MRI-guided robotic positioner could help treat brain disease

by | Feb 15, 2024

The system could be used by surgeons performing procedures to treat brain tumors and Parkinson’s disease.
An MRI machine.

Brain health is rapidly becoming a pressing global health concern. In 2019 alone, there were 10 million deaths associated with neurological disorders, representing a sharp rise in mortality between 1990 and 2019. There was also a large increase in Alzheimer’s and Parkinson’s disease. 

Neurosurgery can be used to treat a range of brain disorders and to perform procedures like deep brain stimulation, used to treat Parkinson’s disease, surgeons who need to get an image of the brain as unobtrusively as possible. Magnetic resonance imaging (MRI) can be used to create an image of the brain for surgery, possessing clear advantages over other imaging techniques. 

The application of MRI to neurosurgery has thus far been limited to static pre-operative and post-operative imaging, meaning planning happens before operations based on a still image, which can lead to errors caused by the restriction of images, the movement of instruments, and even the shift of the patient’s brain. 

A paper published in the journal Advanced Science details the creation of a robotic positioner that can eliminate these potential errors and assist surgeons during neurosurgery procedures like biopsy, injection, ablation, catheter placement, and deep brain stimulation by tracking instruments and measuring physiological changes and tissue temperature in the patient.

The multi-stage robotic positioner guides cannula or needle instruments via a lightweight and compact structure that fits on the patient’s skull and can sit within most standard imaging head coils currently used by surgeons. 

It is guided by intra-operative magnetic resonance imaging (MRI), which differs from traditional MRI because it collects images of the patient’s brain during surgery. Not only does the system do away with a large structure attached to the patient, but it rids itself of rigid parts instead of relying on a soft robotic design, resulting in a more comfortable patient experience.

The robotic positioner works over two stages: First, the surgeon guides the instrument in the direction of its planned trajectory using pre-operative images. The optic lighting of the system assists by indicating any potential angling errors. When the system is within five degrees of the planned trajectory, it remotely locks, initiating stage two of the process.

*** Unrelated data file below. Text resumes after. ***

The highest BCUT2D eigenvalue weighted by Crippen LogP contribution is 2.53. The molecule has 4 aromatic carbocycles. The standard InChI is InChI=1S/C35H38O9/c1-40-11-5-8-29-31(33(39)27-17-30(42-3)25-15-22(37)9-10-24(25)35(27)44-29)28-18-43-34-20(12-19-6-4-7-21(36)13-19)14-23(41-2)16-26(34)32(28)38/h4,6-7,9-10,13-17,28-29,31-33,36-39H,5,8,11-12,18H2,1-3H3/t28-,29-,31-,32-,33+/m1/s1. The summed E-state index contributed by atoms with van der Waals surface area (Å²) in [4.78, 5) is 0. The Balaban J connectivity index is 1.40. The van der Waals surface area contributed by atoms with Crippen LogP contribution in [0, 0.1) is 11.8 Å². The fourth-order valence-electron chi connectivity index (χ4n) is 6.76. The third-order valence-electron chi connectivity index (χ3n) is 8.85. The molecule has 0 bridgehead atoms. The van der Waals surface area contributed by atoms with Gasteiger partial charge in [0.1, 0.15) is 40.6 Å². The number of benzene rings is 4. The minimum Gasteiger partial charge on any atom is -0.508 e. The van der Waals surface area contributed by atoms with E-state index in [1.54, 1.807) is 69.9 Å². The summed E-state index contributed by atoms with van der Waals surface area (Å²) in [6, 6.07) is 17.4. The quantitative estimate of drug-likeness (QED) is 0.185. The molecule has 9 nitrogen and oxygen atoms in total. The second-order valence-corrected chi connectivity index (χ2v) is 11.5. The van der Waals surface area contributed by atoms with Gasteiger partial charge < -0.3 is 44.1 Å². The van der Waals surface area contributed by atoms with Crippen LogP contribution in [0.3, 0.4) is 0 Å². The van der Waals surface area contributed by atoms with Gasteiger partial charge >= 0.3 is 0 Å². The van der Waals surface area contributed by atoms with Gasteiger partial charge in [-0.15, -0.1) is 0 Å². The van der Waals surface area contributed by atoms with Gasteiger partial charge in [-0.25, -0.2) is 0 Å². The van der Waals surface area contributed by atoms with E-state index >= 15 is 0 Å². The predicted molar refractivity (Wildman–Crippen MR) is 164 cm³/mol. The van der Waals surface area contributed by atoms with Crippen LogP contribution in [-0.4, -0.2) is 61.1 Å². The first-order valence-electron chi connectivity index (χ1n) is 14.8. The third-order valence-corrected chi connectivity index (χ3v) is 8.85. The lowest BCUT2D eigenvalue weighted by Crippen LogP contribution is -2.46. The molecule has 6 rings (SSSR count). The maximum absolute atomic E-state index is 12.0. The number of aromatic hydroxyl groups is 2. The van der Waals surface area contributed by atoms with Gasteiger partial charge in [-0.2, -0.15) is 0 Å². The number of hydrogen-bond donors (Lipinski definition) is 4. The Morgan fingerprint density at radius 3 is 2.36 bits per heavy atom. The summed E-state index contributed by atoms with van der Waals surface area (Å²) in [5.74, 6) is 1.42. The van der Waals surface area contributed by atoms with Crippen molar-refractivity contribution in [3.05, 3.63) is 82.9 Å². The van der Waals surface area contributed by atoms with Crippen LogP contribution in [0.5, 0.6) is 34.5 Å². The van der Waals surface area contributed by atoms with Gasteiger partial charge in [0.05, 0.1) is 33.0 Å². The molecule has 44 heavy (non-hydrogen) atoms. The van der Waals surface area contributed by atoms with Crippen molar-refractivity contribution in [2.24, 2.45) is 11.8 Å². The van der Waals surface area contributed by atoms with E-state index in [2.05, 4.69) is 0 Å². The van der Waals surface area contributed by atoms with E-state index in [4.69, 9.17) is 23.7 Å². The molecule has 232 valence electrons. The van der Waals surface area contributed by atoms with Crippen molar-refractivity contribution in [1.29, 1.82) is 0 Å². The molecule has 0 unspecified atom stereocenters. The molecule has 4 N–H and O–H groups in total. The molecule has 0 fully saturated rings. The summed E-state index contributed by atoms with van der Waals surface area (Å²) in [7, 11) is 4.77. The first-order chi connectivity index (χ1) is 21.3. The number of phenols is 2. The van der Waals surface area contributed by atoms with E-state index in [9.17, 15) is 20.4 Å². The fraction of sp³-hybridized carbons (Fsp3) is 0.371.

Once locked in place, the system positions its instrument guide toward the planned trajectory using finite element analysis (FEA) and the optimization of its fluid-driven soft actuators to orientate within a 0.2-degree margin of error. 

“Across the stages, the system achieves robust orientation locking through soft robotic mechanisms like tendon-driven braking units and granular jamming,” said Kwok Ka-wai, team member and associate professor in HKU’s Department of Mechanical Engineering, in a press release. “It sets the instrument insertion depth with the assistance of a stopper. The surgeon then manually inserts the instrument via the robot instrument guide for biopsy, injection, and other interventions. A subsequent MRI can monitor the procedure.”

The team tested their system using skull model testing and studies using human cadavers, achieving a solid foundation for the wider roll-out of their multi-stage robotic positioner. They found surgical outcomes are improved by more precise needle insertion and that use of the system results in a shorter operation time, which should be beneficial to patient comfort.

“This interactive, multi-stage robotic positioner is ready to be tested for clinical translation,” said Danny Chan Tat-ming, CU Medicine Division of Neurosurgery, Department of Surgery, explaining that the first intraoperative MRI (iMRI) system in Hong Kong will come into service in the third quarter of 2024. Two to three more iMRI systems will be established in Hong Kong over the next half decade.

Reference: Zhuoliang He, et al., Interactive Multi-Stage Robotic Positioner for Intra-Operative MRI-Guided Stereotactic Neurosurgery, Advanced Science (2024). DOI: 10.1002/advs.202305495

Feature image credit: Accuray on Unsplash

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